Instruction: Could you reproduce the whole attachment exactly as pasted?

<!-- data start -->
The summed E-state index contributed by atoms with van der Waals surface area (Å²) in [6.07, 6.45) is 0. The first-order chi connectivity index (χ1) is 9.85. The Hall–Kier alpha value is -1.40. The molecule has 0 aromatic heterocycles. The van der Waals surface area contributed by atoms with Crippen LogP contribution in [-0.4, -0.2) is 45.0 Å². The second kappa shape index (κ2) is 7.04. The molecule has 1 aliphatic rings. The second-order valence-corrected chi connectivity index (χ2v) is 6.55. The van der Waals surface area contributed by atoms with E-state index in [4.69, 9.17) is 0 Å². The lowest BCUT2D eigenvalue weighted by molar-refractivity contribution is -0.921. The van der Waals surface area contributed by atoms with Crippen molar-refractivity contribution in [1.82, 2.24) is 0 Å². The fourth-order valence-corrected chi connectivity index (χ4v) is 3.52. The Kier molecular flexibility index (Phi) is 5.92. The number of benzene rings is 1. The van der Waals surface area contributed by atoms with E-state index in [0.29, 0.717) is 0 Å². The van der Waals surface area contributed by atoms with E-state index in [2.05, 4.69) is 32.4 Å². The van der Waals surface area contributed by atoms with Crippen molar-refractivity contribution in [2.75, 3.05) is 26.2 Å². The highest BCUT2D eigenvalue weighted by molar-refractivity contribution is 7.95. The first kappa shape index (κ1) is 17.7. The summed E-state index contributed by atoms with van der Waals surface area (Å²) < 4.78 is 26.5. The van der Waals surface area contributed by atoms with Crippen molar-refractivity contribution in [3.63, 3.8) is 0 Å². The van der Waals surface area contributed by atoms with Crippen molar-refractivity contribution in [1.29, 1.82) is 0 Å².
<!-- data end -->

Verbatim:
The summed E-state index contributed by atoms with van der Waals surface area (Å²) in [6.07, 6.45) is 0. The first-order chi connectivity index (χ1) is 9.85. The Hall–Kier alpha value is -1.40. The molecule has 0 aromatic heterocycles. The van der Waals surface area contributed by atoms with Crippen LogP contribution in [-0.4, -0.2) is 45.0 Å². The second kappa shape index (κ2) is 7.04. The molecule has 1 aliphatic rings. The second-order valence-corrected chi connectivity index (χ2v) is 6.55. The van der Waals surface area contributed by atoms with E-state index in [4.69, 9.17) is 0 Å². The lowest BCUT2D eigenvalue weighted by molar-refractivity contribution is -0.921. The van der Waals surface area contributed by atoms with Crippen molar-refractivity contribution in [1.82, 2.24) is 0 Å². The fourth-order valence-corrected chi connectivity index (χ4v) is 3.52. The Kier molecular flexibility index (Phi) is 5.92. The number of benzene rings is 1. The van der Waals surface area contributed by atoms with E-state index in [0.29, 0.717) is 0 Å². The van der Waals surface area contributed by atoms with E-state index in [2.05, 4.69) is 32.4 Å². The van der Waals surface area contributed by atoms with Crippen molar-refractivity contribution in [2.75, 3.05) is 26.2 Å². The highest BCUT2D eigenvalue weighted by molar-refractivity contribution is 7.95. The first kappa shape index (κ1) is 17.7. The summed E-state index contributed by atoms with van der Waals surface area (Å²) < 4.78 is 26.5. The van der Waals surface area contributed by atoms with Crippen molar-refractivity contribution in [3.63, 3.8) is 0 Å². The van der Waals surface area contributed by atoms with Crippen molar-refractivity contribution in [1.29, 1.82) is 0 Å².